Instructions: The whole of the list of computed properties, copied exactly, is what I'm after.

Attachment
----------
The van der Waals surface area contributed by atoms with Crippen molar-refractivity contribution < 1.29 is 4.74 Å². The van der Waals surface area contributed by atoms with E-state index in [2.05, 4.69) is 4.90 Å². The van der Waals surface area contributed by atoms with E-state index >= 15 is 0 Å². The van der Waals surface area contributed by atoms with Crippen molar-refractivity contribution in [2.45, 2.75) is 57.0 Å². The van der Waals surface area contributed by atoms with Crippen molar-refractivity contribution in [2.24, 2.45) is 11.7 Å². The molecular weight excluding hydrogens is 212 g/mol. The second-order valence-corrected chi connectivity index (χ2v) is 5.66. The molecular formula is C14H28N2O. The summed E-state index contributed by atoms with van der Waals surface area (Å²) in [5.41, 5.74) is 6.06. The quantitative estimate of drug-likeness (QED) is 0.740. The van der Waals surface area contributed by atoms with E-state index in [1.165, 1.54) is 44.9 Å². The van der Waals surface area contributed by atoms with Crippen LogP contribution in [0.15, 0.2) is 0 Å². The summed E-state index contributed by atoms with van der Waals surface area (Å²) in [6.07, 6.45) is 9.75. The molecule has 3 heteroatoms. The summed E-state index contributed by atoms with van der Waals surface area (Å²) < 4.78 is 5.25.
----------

The van der Waals surface area contributed by atoms with Crippen molar-refractivity contribution < 1.29 is 4.74 Å². The van der Waals surface area contributed by atoms with E-state index in [2.05, 4.69) is 4.90 Å². The van der Waals surface area contributed by atoms with E-state index >= 15 is 0 Å². The van der Waals surface area contributed by atoms with Crippen molar-refractivity contribution in [2.45, 2.75) is 57.0 Å². The van der Waals surface area contributed by atoms with Crippen molar-refractivity contribution in [2.24, 2.45) is 11.7 Å². The molecular weight excluding hydrogens is 212 g/mol. The second-order valence-corrected chi connectivity index (χ2v) is 5.66. The molecular formula is C14H28N2O. The summed E-state index contributed by atoms with van der Waals surface area (Å²) in [5.41, 5.74) is 6.06. The quantitative estimate of drug-likeness (QED) is 0.740. The van der Waals surface area contributed by atoms with E-state index in [1.165, 1.54) is 44.9 Å². The van der Waals surface area contributed by atoms with Crippen LogP contribution in [0.15, 0.2) is 0 Å². The summed E-state index contributed by atoms with van der Waals surface area (Å²) in [6.07, 6.45) is 9.75. The molecule has 3 heteroatoms. The summed E-state index contributed by atoms with van der Waals surface area (Å²) < 4.78 is 5.25.